at the seat. Instead of blowing his top, he picked me up in his arms and said, "You did it?" I nodded, "Yes I did it!" "But, look son." He tried to explain, "I can't go out with a bottomless pajama — I am a man". I whispered, "And so am I". He just stared, and embraced me. And from that day I got proper pajamas to wear. Dad was a great friend, a very understanding and loving person. Time flies fast — my father's leave was almost over, but the construction work still remained incomplete. He had to go back to Amritsar to resume his duties, and my mother badly needed more money. Two days before his departure he took a loan of Rs. 1,500 from a friend, a Zargar (ornament maker), to somehow finish the construction work, and mortgaged our part of the haveli for this amount. This Rs. 1,500 brought a lot of trouble and hardship to the family as the interest for the loan went on adding. My father resigned his job as a postman and searched for a new clerical job. He did his best to pay off the loan; he but could not. Destiny's smile had changed into a fearsome frown. Soon my little sister Guro was born. While my father slogged in Amritsar to support the family and pay the monthly interest, my mother and grandmother somehow managed to survive. I fell sick, very very sick and the chubby child was soon a bundle of bones. The fair skin was tarnished and looked quite dusky. The handsome Kidar Nath became an ugly urchin. Lack of nourishment also made me a dull boy. The only thought that kept me alive was that my father was my best friend, and that I must stand by my best friend and help him to surmount his difficulties. Having found a tenant for the rebuilt Haveli, we all moved to Amritsar. Across our house lived a shop-keeper known for being a miser. He called a carpenter to fix the main door to his dwelling, because the top of the frame had cracked. A robust argument ensued because the shop-keeper would pay only half a rupee, while the carpenter wanted one. His reason being that an appropriate piece of wood had to be cut to match the area being repaired and then he would have to level the surfaces at a very awkward angle. But the owner was adamant and said, "Just nail the piece of wood, do not level it or do any fancy work, because I shall pay you only half a rupee", as he walked away in a huff.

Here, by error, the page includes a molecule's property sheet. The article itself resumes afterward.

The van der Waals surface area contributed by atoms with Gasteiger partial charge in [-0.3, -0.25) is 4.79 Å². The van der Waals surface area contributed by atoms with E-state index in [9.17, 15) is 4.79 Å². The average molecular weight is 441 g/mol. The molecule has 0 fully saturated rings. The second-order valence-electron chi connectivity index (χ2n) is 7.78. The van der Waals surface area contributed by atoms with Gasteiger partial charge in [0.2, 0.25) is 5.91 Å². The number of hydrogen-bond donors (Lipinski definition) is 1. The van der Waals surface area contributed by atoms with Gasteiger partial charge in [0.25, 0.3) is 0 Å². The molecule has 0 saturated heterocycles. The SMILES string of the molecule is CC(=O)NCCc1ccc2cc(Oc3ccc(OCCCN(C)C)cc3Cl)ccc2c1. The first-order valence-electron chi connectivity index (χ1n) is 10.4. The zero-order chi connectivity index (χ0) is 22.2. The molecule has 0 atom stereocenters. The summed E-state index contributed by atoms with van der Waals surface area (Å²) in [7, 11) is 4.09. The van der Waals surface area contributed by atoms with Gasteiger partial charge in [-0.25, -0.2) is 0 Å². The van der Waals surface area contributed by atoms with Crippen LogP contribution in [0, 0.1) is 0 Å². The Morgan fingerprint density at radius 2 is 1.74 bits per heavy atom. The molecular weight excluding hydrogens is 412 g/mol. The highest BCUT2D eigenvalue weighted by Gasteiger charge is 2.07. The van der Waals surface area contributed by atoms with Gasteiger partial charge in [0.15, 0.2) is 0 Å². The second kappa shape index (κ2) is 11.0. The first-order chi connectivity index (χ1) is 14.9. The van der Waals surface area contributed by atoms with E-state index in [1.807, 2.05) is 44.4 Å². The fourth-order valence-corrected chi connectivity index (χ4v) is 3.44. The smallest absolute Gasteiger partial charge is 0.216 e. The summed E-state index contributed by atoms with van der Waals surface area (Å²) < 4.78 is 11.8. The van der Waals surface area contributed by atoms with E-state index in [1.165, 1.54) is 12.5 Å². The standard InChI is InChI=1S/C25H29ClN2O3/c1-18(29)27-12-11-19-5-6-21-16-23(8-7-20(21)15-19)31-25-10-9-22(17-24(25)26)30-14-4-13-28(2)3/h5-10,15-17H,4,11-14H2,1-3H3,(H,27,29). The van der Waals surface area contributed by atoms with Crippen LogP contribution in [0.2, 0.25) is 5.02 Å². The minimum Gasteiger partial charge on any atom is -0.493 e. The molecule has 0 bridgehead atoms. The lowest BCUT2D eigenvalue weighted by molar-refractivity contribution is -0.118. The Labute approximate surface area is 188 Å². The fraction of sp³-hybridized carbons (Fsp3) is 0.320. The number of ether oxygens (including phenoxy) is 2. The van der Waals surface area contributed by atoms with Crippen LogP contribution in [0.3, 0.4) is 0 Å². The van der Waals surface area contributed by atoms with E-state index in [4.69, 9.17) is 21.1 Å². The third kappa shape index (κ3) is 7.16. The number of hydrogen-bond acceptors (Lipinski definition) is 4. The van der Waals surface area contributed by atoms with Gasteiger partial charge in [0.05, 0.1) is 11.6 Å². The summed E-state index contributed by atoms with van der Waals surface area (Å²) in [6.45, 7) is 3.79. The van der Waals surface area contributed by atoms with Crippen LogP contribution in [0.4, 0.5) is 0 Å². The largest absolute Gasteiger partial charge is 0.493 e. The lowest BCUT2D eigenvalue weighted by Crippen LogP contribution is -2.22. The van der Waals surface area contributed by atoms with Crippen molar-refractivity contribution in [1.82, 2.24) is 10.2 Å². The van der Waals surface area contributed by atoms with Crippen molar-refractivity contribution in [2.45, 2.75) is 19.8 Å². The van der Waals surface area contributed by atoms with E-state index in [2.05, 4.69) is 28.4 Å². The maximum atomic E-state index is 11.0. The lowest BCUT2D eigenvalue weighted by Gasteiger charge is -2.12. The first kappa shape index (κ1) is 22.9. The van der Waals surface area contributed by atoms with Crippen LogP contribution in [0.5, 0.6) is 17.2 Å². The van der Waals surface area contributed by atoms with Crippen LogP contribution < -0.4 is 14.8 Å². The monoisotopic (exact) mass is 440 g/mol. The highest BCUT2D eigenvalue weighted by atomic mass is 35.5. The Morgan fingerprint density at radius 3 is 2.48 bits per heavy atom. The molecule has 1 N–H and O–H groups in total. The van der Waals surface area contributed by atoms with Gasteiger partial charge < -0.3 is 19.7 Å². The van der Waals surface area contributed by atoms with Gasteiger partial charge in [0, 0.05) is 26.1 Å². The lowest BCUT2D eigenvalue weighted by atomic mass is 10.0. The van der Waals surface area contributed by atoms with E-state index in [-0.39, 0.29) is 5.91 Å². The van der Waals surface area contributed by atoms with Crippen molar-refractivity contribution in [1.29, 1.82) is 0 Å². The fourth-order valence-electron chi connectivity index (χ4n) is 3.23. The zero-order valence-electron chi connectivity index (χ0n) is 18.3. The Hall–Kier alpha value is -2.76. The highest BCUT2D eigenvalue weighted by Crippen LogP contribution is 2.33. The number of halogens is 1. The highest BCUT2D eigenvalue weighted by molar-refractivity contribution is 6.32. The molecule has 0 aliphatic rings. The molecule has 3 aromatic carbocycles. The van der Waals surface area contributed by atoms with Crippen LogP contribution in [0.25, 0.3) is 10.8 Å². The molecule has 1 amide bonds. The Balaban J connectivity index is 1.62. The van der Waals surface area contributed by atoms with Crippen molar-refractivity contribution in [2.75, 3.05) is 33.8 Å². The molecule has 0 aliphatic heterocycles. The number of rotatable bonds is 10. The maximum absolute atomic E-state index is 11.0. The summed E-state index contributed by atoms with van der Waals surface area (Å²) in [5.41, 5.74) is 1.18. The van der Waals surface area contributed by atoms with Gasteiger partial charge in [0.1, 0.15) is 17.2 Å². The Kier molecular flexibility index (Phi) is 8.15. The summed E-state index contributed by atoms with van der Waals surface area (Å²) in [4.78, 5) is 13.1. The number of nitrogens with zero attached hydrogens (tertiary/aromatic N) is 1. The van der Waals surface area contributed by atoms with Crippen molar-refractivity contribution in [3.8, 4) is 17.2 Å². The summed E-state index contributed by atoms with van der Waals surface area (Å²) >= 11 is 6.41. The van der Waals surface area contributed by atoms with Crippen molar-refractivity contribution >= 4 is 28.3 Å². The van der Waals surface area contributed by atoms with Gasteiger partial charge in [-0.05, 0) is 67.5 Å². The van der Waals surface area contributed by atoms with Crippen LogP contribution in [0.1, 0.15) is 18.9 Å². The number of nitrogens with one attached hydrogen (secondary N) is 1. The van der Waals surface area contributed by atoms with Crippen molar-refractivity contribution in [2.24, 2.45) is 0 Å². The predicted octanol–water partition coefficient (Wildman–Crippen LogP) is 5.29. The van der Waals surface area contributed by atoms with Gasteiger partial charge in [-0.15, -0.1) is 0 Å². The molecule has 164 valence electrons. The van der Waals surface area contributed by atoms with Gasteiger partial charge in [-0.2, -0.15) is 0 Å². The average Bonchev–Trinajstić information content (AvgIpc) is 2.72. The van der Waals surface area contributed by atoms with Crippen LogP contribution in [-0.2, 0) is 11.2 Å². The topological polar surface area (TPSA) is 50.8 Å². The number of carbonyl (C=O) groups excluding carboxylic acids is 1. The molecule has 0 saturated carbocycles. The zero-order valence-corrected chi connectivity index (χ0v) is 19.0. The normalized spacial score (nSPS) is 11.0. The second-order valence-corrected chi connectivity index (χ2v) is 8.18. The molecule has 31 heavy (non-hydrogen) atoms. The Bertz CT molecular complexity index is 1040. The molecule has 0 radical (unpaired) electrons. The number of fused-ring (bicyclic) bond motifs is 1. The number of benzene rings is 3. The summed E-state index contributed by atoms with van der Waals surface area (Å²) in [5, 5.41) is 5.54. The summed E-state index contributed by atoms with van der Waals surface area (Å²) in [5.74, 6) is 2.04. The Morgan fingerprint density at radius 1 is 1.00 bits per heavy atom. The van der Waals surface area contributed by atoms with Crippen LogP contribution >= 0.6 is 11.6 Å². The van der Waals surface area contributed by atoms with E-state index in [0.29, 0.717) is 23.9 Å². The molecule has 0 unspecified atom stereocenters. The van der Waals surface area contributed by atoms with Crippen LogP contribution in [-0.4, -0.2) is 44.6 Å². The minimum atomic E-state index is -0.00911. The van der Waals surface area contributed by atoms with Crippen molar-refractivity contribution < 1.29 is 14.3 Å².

Kidar Sharma (The One and Lonely Kidar Sharma: An Anecdotal Autobiography)